Lesson 6 takes a more detailed look at the Great Acceleration Graphs, the Limits to Growth study by the Club of Rome, the global ecological boundaries, the threat of extinction of a growing number of species, the expanding global ecological footprint and the growing proximity of the annual Earth Overshoot Day help to establish the need for a steady state economy.
Lesson 7 looks at the risk of safe ecological boundaries being exceeded at the local/regional level: the high CO2 levels affecting the sea level, bush fires, floods, rendering land uninhabitable or unsuitable for habitation. Other examples of safe boundaries being exceeded in regional areas include, pollution from metallic mining affecting the availability of fresh water, the biodiversity loss resulting from the expansion of farmland and the subsequent loss of ecosystem services and the ocean pollution from waste plastic. The indistinct nature of boundary limits is also considered.
Lesson 8 addresses the question, “What Will a Steady State Economy Look Like?” Total reliance on renewable energy, no fossil fuel extraction, complete recycling of non-renewable resources, human population at a sustainable level, half or more than half the world’s natural ecosystems preserved, enforced environmental laws with the far greater level of recycling, repairing and reusing of products leading to different forms of employment. A wider involvement in the “Voluntary Simplicity” movement, a greater level of job sharing and reduced working hours, more time for recreation and the arts, a fairer distribution of incomes, (both within and between countries), greater financial transparency, more Local Exchange Trading Systems, the “Circular Economy” without growth, greater shareholder activism, a mechanism to manage the debt between countries, more “Farmers’ Markets”, and possibly a greater reliance on tourism are described as features of the Steady State Economy. Unknown developments in science and technology may continue to improve human lives.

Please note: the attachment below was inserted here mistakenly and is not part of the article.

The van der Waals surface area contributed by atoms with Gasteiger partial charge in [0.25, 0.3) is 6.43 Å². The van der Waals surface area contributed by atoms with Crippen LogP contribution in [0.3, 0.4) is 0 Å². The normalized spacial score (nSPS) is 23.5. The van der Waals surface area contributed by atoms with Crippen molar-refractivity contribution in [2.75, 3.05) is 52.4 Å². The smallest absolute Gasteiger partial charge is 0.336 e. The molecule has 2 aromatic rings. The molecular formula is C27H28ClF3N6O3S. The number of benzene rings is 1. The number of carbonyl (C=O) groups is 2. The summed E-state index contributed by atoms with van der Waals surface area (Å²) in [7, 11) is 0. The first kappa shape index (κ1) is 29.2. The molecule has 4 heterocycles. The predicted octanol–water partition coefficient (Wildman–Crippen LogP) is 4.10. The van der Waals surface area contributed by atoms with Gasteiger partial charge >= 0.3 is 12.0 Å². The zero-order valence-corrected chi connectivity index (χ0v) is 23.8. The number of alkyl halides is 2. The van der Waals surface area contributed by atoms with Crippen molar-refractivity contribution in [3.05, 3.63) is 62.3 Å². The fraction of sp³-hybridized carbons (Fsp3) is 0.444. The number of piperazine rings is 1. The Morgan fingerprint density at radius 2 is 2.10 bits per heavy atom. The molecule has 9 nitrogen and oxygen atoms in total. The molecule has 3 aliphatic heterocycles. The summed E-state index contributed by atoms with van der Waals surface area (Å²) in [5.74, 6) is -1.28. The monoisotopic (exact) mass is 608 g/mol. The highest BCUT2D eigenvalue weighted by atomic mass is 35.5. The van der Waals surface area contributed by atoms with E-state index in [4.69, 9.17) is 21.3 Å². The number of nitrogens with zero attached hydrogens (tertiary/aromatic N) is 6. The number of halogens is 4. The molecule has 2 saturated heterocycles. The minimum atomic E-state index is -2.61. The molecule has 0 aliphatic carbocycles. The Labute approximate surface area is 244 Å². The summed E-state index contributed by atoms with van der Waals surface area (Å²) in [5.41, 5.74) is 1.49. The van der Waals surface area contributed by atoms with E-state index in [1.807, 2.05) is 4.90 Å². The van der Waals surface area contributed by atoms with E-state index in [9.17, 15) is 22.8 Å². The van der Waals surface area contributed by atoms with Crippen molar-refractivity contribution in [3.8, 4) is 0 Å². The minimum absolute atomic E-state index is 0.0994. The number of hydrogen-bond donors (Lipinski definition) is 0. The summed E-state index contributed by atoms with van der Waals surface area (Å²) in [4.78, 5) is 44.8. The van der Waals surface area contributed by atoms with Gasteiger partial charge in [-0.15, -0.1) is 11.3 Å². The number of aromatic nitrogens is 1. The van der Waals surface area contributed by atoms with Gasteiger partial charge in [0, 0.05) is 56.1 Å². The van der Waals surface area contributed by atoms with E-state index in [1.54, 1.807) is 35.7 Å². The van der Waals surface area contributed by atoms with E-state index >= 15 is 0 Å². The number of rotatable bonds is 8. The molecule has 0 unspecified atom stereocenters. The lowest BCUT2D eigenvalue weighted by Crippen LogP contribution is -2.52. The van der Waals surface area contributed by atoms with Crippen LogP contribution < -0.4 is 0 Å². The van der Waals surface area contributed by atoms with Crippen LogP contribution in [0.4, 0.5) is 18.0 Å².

Elements of progress towards the Steady State Economy are looked at in the concluding, Lesson 9, beginning with the fact that a clearly defined goal has been established. Climate Change is now taken seriously by world leaders, the change in meat eating habits, the growth of the renewable energy industry, systematic recycling by local councils, recycling of sewage, greater awareness within the younger generation resulting from education, businesses and financial institutions supporting action to preserve the environment, growth of community recycling and recovery centres, declining fertility rates in most countries, measures to ensure fairer taxes are been fought for, a better understanding of the causes of poverty including purchasing choices and shareholder activism are all positive signs. This lesson also looks at the need for a just transition, the challenges that still need to be contended with, including the implementation of international agreements, our own personal values and how they are decided upon, deciding if species and ecosystems have the intrinsic right to be protected. Limitations of notions and ideas such as “decoupling”, the Sustainable Development Goals, the Circular Economy are also explored. . The inspiration provided by a range of leaders, advocacy networks and organisations provide students with the opportunity to develop a sense of empowerment and for teachers to help manage the increasing problem of student eco-stress and eco-anxiety.
It is hoped that these lessons may help students design the society, economy and natural environment of the future based on a recognition of the intrinsic value of all living things and of the beauty of the natural world. They may help provide a vision of the inevitable changes that must occur in the coming decades and the confidence that our present system can be changed in a way that safeguards a desirable way of life for all.